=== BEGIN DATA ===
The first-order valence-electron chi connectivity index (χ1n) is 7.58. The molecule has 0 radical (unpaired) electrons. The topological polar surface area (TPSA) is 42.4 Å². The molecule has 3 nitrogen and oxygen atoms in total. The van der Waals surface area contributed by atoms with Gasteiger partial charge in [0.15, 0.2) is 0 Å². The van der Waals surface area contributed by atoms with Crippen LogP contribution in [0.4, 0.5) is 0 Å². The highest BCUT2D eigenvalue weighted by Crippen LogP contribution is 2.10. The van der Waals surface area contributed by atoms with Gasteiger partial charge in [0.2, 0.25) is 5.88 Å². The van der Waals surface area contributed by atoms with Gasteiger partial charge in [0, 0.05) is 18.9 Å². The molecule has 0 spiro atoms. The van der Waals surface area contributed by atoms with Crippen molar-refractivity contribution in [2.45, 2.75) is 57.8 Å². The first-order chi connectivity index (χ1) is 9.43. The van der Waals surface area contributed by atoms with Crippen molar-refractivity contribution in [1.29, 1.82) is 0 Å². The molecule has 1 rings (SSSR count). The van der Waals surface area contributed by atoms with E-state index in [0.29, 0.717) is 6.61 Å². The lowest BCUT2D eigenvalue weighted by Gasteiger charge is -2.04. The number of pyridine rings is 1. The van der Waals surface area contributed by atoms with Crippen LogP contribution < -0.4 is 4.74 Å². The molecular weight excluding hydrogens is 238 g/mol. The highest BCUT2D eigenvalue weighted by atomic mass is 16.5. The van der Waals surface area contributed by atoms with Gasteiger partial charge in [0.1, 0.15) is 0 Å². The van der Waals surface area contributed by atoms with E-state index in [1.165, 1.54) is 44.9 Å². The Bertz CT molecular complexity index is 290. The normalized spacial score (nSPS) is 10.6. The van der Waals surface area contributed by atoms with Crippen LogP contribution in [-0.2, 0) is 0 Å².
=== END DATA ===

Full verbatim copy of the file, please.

The first-order valence-electron chi connectivity index (χ1n) is 7.58. The molecule has 0 radical (unpaired) electrons. The topological polar surface area (TPSA) is 42.4 Å². The molecule has 3 nitrogen and oxygen atoms in total. The van der Waals surface area contributed by atoms with Gasteiger partial charge in [0.15, 0.2) is 0 Å². The van der Waals surface area contributed by atoms with Crippen LogP contribution in [0.4, 0.5) is 0 Å². The highest BCUT2D eigenvalue weighted by Crippen LogP contribution is 2.10. The van der Waals surface area contributed by atoms with Gasteiger partial charge in [0.2, 0.25) is 5.88 Å². The van der Waals surface area contributed by atoms with Gasteiger partial charge in [0, 0.05) is 18.9 Å². The molecule has 0 spiro atoms. The van der Waals surface area contributed by atoms with Crippen molar-refractivity contribution in [2.45, 2.75) is 57.8 Å². The first-order chi connectivity index (χ1) is 9.43. The van der Waals surface area contributed by atoms with Crippen molar-refractivity contribution in [1.29, 1.82) is 0 Å². The molecule has 1 rings (SSSR count). The van der Waals surface area contributed by atoms with E-state index in [0.29, 0.717) is 6.61 Å². The lowest BCUT2D eigenvalue weighted by Gasteiger charge is -2.04. The number of pyridine rings is 1. The van der Waals surface area contributed by atoms with Crippen LogP contribution < -0.4 is 4.74 Å². The molecular weight excluding hydrogens is 238 g/mol. The highest BCUT2D eigenvalue weighted by atomic mass is 16.5. The van der Waals surface area contributed by atoms with Gasteiger partial charge in [0.1, 0.15) is 0 Å². The van der Waals surface area contributed by atoms with E-state index in [1.165, 1.54) is 44.9 Å². The Bertz CT molecular complexity index is 290. The normalized spacial score (nSPS) is 10.6. The van der Waals surface area contributed by atoms with Crippen LogP contribution in [-0.2, 0) is 0 Å².